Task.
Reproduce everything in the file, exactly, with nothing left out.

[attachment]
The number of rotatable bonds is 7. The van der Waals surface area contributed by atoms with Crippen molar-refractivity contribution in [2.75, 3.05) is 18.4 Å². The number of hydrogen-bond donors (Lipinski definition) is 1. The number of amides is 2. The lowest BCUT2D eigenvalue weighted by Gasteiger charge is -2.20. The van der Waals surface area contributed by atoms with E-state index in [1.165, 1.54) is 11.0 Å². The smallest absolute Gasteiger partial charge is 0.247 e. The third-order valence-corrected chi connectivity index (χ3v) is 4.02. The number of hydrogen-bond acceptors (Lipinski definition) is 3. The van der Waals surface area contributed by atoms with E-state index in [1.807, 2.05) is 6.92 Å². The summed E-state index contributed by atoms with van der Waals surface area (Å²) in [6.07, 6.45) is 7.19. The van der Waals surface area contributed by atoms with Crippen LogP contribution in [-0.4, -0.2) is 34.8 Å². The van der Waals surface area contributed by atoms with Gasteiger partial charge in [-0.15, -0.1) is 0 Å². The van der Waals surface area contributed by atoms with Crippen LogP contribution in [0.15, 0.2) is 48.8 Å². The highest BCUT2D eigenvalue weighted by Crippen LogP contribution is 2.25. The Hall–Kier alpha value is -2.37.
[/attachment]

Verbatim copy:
The number of rotatable bonds is 7. The van der Waals surface area contributed by atoms with Crippen molar-refractivity contribution in [2.75, 3.05) is 18.4 Å². The number of hydrogen-bond donors (Lipinski definition) is 1. The number of amides is 2. The lowest BCUT2D eigenvalue weighted by Gasteiger charge is -2.20. The van der Waals surface area contributed by atoms with E-state index in [1.165, 1.54) is 11.0 Å². The smallest absolute Gasteiger partial charge is 0.247 e. The third-order valence-corrected chi connectivity index (χ3v) is 4.02. The number of hydrogen-bond acceptors (Lipinski definition) is 3. The van der Waals surface area contributed by atoms with E-state index in [1.807, 2.05) is 6.92 Å². The summed E-state index contributed by atoms with van der Waals surface area (Å²) in [6.07, 6.45) is 7.19. The van der Waals surface area contributed by atoms with Crippen LogP contribution in [-0.4, -0.2) is 34.8 Å². The van der Waals surface area contributed by atoms with Gasteiger partial charge in [-0.15, -0.1) is 0 Å². The van der Waals surface area contributed by atoms with Crippen LogP contribution in [0.15, 0.2) is 48.8 Å². The highest BCUT2D eigenvalue weighted by Crippen LogP contribution is 2.25. The Hall–Kier alpha value is -2.37.